Building Collapse: SON DG Advise Self-regulation in Construction industry

By Fadekemi Ajakaiye
The Director General of the Standard Organisation of Nigeria, (SON), Mr. Osita Aboloma has said there was a need for self-regulation in various sub-sectors of the construction industry to ensure consistent quality products, processes and services.
Aboloma stated this as a solution to the incessant collapse of buildings in the country, as he discussed ‘The Importance of Quality Flat Sheets & Steel Reinforcement Materials in the Construction Industry’, at a seminar by the Building Collapse Prevention Guild (BCPG), Ikorodu Cell, in Lagos, recently.
He said self-regulation in various sub-sectors of the construction industry, “therefore calls for greater attention to be given to compliance/adherence to standards/codes by all stakeholders. “Let us continue to work together to ensure lasting solutions to the incessant collapse of buildings in our country and the attendant avoidable loss of lives and properties.”
Aboloma said The Standards Organisation of Nigeria through its State offices spread across the 36 states of the federation ensures compliance to relevant standards by conducting factory inspection for locally produced steel products, certifying the products that comply with the relevant standards under the Mandatory Conformity Assessment Progamme (MANCAP) using Nigerian Industrial Standards (NIS),  carrying out market survey and surveillance on steel products offered for sale in the markets and carrying out standards enforcement operations on substandard steel products. 
He said SON also ensures that imported flat sheets and steel reinforcement materials meet the relevant standards through the SONCAP (SON Conformity Assessment Programme) which is carried out offshore.
“A National task force on steel products used in the construction industry was set up to monitor the products of the rolling mills in Nigeria as well as imported steel bars to ensure that Nigerians get value for their money in purchasing quality steel products. 
“As at date, there were 41 registered rolling mill plants that produce reinforced steel bars but seven of them currently have shut down due to various reasons. In its efforts to continue to ensure quality of products, all steel reinforcement bars produced locally have suitable identification marks for ease of traceability. These identification marks can be checked on our website for guidance. SON will continue to work with various stakeholders in the development of standards and compliance monitoring,” Aboloma said.
He challenged building professionals to come up with some practicable solutions that would address the menace of building collapse to minimise wastages and losses.
President, Building Collapse Prevention Guild, Bldr. Kunle Awobodu stated the challenges experienced in the building and construction industry in his presentation, ‘In Pursuance of Quality Improvement in Construction Steel Products’.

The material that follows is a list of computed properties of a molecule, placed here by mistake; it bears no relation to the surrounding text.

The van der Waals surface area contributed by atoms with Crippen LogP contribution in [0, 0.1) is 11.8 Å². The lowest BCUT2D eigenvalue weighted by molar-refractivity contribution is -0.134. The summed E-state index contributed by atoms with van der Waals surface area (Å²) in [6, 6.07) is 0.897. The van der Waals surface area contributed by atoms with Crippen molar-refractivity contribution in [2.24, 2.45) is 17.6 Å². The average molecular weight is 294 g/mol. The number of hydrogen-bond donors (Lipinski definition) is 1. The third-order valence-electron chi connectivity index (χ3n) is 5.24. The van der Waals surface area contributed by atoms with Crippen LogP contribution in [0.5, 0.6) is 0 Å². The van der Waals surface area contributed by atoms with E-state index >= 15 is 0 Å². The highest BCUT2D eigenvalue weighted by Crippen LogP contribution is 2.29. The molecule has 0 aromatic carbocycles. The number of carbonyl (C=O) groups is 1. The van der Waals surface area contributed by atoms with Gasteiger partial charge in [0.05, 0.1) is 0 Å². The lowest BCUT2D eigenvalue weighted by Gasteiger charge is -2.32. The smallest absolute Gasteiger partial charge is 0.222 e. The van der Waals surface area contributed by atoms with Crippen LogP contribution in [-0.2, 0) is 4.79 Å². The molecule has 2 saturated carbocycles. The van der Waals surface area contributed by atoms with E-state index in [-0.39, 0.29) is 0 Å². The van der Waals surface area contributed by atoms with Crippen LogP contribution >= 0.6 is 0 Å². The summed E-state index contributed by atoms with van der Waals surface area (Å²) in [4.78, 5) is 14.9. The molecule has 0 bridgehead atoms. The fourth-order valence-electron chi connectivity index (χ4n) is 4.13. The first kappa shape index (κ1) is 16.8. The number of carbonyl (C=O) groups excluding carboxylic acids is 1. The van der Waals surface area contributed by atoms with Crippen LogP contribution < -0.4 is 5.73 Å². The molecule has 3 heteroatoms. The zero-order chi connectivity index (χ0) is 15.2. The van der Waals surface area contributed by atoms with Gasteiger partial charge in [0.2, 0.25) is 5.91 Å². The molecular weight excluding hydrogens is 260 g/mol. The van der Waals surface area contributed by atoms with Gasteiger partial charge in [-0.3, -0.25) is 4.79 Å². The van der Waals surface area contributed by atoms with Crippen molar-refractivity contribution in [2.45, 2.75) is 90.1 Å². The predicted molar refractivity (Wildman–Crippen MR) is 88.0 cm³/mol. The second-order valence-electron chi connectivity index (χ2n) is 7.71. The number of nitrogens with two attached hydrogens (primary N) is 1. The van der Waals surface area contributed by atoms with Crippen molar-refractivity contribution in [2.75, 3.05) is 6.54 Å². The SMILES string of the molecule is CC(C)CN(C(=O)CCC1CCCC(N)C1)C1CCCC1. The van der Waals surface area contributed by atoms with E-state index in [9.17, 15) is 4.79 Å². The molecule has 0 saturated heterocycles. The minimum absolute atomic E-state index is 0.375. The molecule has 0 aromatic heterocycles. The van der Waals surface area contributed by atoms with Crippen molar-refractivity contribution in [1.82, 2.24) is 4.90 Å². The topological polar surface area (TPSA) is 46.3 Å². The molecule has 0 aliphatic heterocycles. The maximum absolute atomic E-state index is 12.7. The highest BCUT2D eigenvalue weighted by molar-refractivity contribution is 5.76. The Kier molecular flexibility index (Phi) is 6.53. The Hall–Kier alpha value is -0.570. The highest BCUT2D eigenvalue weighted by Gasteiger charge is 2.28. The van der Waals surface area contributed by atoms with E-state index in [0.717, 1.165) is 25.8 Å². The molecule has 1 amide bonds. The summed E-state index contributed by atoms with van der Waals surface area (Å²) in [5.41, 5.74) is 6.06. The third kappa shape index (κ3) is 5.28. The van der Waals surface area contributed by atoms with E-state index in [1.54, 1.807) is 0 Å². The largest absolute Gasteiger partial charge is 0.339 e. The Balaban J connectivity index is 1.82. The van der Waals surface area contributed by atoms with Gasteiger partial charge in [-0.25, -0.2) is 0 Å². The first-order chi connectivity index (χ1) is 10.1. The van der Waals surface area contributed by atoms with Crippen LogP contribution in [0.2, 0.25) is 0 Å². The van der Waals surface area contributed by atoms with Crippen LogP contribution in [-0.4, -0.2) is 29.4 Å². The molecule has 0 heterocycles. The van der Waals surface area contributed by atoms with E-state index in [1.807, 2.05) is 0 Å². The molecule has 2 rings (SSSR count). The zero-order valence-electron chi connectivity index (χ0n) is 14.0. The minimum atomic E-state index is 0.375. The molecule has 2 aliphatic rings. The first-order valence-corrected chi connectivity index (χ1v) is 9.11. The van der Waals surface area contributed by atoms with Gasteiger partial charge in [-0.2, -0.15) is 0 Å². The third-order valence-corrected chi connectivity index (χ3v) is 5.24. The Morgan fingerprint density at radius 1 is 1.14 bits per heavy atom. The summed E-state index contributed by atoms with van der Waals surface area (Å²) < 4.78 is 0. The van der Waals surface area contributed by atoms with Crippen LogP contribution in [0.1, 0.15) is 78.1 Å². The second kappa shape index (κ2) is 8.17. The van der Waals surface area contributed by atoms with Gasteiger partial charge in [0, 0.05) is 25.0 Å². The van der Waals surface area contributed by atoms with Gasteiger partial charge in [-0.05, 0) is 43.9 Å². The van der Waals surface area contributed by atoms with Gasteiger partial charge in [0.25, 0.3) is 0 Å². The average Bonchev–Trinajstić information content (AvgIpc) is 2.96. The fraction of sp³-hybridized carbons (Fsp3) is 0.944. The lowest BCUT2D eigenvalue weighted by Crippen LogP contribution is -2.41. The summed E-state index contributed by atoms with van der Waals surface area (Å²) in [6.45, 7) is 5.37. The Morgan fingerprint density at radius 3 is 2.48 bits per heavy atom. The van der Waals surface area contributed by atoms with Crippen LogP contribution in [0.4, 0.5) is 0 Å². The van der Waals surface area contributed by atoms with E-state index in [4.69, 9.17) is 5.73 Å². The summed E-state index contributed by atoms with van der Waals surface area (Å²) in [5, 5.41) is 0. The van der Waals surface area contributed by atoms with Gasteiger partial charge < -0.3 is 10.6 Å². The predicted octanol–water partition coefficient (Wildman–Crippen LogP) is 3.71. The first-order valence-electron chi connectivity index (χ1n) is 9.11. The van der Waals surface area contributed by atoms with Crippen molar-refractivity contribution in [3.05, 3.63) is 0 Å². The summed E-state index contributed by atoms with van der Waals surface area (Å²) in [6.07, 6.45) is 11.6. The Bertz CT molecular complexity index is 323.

Awobodu, a fellow of the Nigerian Institute of Building (NIOB), explained that “security challenges in Nigeria have created relevance for window grill, mainly to deter burglars, thereby imposing additional cost on building owners. In 2007, 12mm thick square rods that were used for the construction of window grill in a building met the quality expectations of the building owner. However, similar rods of the same thickness procured in 2011 for window grill to another building of the same client easily bent under physical pressure as a result of quality reduction.
“This experience reminds one of the inconsistency in the quality of steel being used for construction in Nigeria. Method of determining the quality of concrete reinforcement steel bars (rebars) in Nigeria is bifurcated into mechanical and chemical tests.
“When tensile test, which is mechanical is conducted on a high tensile rebar, the yield strength and percentage elongation after fracture are expected to comply with the specifications of the International Standard or Nigerian Industrial Standard (NIS). For instance, the quality of a rebar tensile test that shows a lab result of 500 N/mm2 and 12% in elongation is considered to be adequate.
“A successful chemical test requires the steel bar to possess specified percentages of carbon, sulphur, manganese, phosphorus, silicon, nitrogen and aluminium contents.
“Most laboratories in Nigeria only conduct the mechanical test. Chemical test is hard to come by. Hence, the judgement on quality of steel bars used on many construction sites is based on one sided test, which is the tensile test. More pathetic, is the fact that majority of the sites do not conduct any test because the law does not compel such tests and, moreover, the test process is cumbersome, the laboratories are few and expensive.